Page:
Saturday, December 14, 2002

Readers of the Volokh Conspiracy weblog may be puzzled by the references there to a substance called "chopped liver". I will try to explain the origins of this bizarre material.

The liver is an organ present in all higher animals; its primary function is to secrete a malodorous green substance called bile, essentially a detergent that helps dissolve fats to aid in their digestion. It also produces a cascade of other chemicals designed to neutralize various toxins; some of these toxins are also stored in the liver to protect the rest of the body from them. In some animals, the liver is actually toxic in its own right; polar bear livers, for instance, contain hazardous quantities of vitamin A. In other animals, the organ is (barely) edible, albeit with an extremely foul flavor.

However, humankind's long history of daring ingenuity and perennial food shortages has prompted many societies to attempt to exploit all manner of noxious resources--insects, worms, dirt--for nourishment. It was thus inevitable that some intrepid cultures would attempt to convert the liver from waste by-product of livestock slaughter into dietary component. And, as with so many other examples, liver originally consumed out of desperation evolved in some locales into a "delicacy", as palates trained to tolerate this revolting ingredient eventually learned to crave it. The French, for example--notorious converters of detritus into cuisine--have taken to subjecting geese to obscene tortures in the belief that these can actually render the birds' livers tasty (in fact, the forced-feeding regimen they impose only dilutes the organ's flavor somewhat, making it marginally less disgusting to eat).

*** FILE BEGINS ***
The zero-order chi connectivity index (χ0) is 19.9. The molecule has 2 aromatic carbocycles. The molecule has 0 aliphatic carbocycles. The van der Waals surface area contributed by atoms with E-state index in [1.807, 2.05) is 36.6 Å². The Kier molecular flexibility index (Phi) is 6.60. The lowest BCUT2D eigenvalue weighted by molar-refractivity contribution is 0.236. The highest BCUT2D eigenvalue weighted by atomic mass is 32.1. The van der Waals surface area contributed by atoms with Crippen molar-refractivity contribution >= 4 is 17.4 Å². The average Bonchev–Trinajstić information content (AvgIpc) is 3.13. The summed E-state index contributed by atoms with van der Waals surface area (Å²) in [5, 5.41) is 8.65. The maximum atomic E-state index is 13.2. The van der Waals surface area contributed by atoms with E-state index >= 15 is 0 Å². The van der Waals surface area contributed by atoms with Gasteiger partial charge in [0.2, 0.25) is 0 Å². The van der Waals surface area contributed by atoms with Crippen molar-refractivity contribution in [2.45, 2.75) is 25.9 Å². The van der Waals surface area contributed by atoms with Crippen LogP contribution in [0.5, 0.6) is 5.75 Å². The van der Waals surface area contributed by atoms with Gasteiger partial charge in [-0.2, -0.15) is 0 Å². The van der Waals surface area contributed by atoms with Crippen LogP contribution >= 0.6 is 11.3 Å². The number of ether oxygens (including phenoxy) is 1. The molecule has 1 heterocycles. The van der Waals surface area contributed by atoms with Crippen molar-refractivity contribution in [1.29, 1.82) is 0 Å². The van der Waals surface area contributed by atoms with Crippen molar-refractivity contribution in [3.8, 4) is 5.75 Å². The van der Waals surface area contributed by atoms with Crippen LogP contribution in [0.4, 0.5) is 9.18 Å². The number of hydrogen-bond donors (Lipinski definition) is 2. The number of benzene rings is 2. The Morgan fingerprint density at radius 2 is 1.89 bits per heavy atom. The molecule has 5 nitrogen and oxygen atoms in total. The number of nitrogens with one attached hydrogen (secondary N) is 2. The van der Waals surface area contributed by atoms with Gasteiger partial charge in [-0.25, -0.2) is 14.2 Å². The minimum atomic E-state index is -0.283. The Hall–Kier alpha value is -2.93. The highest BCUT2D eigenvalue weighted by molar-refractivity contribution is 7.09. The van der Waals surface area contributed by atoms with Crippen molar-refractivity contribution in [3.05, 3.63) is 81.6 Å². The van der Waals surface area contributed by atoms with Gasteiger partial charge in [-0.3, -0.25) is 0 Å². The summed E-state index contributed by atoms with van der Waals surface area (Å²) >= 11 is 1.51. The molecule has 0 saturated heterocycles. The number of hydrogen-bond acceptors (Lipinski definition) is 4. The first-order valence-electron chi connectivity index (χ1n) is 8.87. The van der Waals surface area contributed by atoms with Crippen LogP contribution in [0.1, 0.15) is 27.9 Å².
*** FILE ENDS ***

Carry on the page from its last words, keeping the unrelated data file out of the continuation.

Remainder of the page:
Another European tradition asserts (mistakenly) that cooking the liver, mashing it, then mixing it with fat, onions and spices, can mask its nauseating flavor; hence Volokh's strangely enthusiastic references to this dish. And remember: if anyone ever asks you whether they're "chopped liver", it's only polite to assure them, in no uncertain terms, that they are not.

(Next week: "Steak and Kidney Pie -- The British Sense of Humor Strikes Again")

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